This course explores various dimensions of diversity in relation to educational systems and outcomes. Through sociological and psychological research, case studies and films, students will examine how educational inequality is created and reproduced through individual actions and institutional constraints. The course will also consider the connection between schooling and human rights and ways in which educational inequality may be addressed.
Search Tip: When you're looking for material, use different search terms like: Chicano, Chicana, Hispanic, Mexican American, Boycotts, Demonstrations, Walkouts, Protest, Activism, Segregation, etc.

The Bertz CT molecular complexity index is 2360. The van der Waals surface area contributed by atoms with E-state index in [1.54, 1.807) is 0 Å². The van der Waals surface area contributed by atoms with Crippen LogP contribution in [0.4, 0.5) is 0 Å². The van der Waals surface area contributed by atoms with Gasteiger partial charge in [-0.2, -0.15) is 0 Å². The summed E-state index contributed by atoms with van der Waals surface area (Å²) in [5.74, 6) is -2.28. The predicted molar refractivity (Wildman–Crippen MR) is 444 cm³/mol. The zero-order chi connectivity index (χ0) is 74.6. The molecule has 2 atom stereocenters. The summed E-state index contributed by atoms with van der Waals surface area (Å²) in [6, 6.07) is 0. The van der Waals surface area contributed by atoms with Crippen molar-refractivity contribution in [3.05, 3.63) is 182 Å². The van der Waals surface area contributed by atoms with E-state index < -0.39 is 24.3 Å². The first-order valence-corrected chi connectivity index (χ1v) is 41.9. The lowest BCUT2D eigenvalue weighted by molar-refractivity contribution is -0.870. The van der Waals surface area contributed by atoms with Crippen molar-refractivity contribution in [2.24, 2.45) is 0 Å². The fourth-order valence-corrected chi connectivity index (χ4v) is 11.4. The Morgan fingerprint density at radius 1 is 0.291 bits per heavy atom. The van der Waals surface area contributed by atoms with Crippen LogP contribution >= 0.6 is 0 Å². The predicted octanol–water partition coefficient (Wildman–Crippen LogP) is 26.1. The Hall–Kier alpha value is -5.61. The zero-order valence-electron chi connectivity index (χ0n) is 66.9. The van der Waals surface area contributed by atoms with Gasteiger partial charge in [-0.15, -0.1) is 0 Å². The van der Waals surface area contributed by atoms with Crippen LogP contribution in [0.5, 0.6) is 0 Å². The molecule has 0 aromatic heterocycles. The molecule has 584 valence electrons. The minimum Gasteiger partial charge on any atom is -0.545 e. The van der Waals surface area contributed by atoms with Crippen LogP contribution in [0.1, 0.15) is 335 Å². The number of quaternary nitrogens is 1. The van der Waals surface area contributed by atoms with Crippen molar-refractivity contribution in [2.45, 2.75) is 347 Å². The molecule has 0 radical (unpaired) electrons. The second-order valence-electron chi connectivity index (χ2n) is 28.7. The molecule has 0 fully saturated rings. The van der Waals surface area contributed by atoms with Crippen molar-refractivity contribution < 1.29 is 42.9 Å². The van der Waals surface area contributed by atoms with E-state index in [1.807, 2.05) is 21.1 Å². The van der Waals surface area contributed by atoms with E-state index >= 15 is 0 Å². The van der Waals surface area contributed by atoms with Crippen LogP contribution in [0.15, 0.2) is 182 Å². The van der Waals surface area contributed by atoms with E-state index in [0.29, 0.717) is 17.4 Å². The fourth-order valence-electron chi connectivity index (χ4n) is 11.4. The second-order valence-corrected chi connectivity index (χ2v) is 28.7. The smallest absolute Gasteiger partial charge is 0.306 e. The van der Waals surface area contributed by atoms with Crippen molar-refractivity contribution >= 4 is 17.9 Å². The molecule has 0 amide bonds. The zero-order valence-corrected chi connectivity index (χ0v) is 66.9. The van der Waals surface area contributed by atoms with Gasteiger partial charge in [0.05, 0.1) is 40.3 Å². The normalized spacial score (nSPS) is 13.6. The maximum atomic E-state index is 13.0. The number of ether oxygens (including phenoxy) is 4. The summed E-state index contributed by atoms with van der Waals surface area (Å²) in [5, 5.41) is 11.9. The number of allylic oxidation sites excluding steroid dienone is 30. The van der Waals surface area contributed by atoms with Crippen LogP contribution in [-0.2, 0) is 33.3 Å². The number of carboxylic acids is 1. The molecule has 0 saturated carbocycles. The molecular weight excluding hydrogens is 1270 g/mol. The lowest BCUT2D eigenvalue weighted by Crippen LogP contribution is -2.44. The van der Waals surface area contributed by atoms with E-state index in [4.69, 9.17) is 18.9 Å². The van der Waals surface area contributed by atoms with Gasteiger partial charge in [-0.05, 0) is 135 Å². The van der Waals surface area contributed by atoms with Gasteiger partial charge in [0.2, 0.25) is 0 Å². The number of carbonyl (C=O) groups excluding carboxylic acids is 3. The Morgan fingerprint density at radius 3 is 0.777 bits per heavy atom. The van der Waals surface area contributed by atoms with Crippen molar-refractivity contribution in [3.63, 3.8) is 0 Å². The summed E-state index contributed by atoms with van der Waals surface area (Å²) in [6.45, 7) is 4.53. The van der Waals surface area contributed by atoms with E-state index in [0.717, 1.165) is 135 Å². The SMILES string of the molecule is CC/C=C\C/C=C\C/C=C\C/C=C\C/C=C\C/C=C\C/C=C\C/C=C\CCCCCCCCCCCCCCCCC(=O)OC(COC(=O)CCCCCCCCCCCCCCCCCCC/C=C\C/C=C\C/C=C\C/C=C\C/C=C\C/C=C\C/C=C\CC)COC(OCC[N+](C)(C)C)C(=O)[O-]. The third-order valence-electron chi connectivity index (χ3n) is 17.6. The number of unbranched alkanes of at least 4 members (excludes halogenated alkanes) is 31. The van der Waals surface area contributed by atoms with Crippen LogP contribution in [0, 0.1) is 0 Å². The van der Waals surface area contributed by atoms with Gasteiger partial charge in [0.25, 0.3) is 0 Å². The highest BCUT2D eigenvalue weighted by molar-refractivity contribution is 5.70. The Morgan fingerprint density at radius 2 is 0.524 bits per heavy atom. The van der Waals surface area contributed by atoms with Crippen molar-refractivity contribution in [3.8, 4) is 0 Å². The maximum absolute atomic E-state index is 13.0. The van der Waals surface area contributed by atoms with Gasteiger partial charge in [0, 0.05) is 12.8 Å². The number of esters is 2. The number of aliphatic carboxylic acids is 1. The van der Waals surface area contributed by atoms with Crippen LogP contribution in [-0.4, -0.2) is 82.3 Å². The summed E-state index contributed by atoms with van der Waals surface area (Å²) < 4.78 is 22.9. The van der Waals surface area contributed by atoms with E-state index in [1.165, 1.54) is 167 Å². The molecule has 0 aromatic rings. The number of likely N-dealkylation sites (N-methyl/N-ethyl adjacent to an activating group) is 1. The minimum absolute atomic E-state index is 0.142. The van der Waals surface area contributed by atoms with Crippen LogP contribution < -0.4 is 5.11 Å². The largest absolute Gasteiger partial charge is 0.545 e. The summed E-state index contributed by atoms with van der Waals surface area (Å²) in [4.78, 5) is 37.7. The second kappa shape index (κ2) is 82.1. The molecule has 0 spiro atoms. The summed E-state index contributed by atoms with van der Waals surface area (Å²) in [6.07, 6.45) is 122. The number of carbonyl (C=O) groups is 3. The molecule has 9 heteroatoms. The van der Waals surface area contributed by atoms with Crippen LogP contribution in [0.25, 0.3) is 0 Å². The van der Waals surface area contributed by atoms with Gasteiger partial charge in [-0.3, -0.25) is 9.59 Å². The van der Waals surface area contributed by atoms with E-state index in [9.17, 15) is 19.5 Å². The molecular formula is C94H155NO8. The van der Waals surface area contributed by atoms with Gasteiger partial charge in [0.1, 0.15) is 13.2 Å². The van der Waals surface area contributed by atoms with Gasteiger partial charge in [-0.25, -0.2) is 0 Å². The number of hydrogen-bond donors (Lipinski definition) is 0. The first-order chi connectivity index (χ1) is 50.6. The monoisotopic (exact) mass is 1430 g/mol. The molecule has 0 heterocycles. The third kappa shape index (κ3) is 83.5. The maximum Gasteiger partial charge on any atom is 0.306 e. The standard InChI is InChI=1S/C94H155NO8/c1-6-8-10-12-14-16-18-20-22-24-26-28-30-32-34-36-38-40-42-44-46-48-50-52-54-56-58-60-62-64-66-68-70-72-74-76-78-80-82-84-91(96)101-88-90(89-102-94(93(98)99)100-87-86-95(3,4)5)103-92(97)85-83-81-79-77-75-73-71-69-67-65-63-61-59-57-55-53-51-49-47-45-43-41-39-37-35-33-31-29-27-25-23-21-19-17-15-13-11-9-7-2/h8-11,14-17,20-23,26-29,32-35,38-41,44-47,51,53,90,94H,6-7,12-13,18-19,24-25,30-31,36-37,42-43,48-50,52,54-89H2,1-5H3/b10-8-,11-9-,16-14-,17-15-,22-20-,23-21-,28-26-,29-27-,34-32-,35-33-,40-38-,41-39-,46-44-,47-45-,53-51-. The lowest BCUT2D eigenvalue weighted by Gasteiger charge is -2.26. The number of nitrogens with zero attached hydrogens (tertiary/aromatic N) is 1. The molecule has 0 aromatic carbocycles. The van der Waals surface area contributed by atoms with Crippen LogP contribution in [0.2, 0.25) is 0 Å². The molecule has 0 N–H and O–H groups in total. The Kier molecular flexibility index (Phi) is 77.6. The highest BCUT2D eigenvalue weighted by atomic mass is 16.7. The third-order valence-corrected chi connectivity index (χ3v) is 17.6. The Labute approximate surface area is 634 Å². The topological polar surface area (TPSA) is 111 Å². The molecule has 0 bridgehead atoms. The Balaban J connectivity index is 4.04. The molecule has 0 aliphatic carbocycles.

The ASU Library acknowledges the twenty-two Native Nations that have inhabited this land for centuries. Arizona State University's four campuses are located in the Salt River Valley on ancestral territories of Indigenous peoples, including the Akimel O’odham (Pima) and Pee Posh (Maricopa) Indian Communities, whose care and keeping of these lands allows us to be here today. ASU Library acknowledges the sovereignty of these nations and seeks to foster an environment of success and possibility for Native American students and patrons. We are advocates for the incorporation of Indigenous knowledge systems and research methodologies within contemporary library practice. ASU Library welcomes members of the Akimel O’odham and Pee Posh, and all Native nations to the Library.